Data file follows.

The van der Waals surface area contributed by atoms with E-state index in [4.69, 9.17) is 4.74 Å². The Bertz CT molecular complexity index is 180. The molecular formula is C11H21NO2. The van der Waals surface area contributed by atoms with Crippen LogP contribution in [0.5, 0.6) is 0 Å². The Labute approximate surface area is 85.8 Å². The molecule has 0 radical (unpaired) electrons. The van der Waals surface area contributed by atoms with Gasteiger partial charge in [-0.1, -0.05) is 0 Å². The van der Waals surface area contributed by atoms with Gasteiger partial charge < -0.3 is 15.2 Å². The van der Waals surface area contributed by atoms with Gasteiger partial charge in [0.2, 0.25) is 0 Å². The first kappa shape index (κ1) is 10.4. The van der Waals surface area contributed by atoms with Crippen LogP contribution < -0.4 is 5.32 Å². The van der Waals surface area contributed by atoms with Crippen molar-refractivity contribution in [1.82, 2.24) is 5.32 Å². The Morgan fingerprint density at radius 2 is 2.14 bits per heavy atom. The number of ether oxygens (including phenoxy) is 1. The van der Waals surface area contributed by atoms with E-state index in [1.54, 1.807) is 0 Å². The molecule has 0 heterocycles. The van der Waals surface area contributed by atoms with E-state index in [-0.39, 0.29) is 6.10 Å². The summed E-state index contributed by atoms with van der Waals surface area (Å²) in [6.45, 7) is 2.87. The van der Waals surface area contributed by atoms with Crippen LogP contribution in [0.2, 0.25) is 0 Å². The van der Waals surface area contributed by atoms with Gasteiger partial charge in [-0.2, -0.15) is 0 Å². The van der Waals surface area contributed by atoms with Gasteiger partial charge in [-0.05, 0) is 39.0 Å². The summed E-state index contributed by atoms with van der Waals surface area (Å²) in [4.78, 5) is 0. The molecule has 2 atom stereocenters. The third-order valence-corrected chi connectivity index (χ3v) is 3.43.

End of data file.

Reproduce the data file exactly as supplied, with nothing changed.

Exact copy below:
The van der Waals surface area contributed by atoms with E-state index in [4.69, 9.17) is 4.74 Å². The Bertz CT molecular complexity index is 180. The molecular formula is C11H21NO2. The van der Waals surface area contributed by atoms with Crippen LogP contribution in [0.5, 0.6) is 0 Å². The Labute approximate surface area is 85.8 Å². The molecule has 0 radical (unpaired) electrons. The van der Waals surface area contributed by atoms with Gasteiger partial charge in [-0.1, -0.05) is 0 Å². The van der Waals surface area contributed by atoms with Gasteiger partial charge < -0.3 is 15.2 Å². The van der Waals surface area contributed by atoms with Gasteiger partial charge in [0.2, 0.25) is 0 Å². The first kappa shape index (κ1) is 10.4. The van der Waals surface area contributed by atoms with Crippen LogP contribution < -0.4 is 5.32 Å². The van der Waals surface area contributed by atoms with Crippen molar-refractivity contribution in [1.82, 2.24) is 5.32 Å². The Morgan fingerprint density at radius 2 is 2.14 bits per heavy atom. The number of ether oxygens (including phenoxy) is 1. The van der Waals surface area contributed by atoms with E-state index in [1.54, 1.807) is 0 Å². The molecule has 0 heterocycles. The van der Waals surface area contributed by atoms with E-state index in [-0.39, 0.29) is 6.10 Å². The summed E-state index contributed by atoms with van der Waals surface area (Å²) in [6.45, 7) is 2.87. The van der Waals surface area contributed by atoms with Crippen LogP contribution in [0.2, 0.25) is 0 Å². The van der Waals surface area contributed by atoms with Gasteiger partial charge in [-0.2, -0.15) is 0 Å². The van der Waals surface area contributed by atoms with Gasteiger partial charge in [-0.05, 0) is 39.0 Å². The summed E-state index contributed by atoms with van der Waals surface area (Å²) in [4.78, 5) is 0. The molecule has 2 atom stereocenters. The third-order valence-corrected chi connectivity index (χ3v) is 3.43.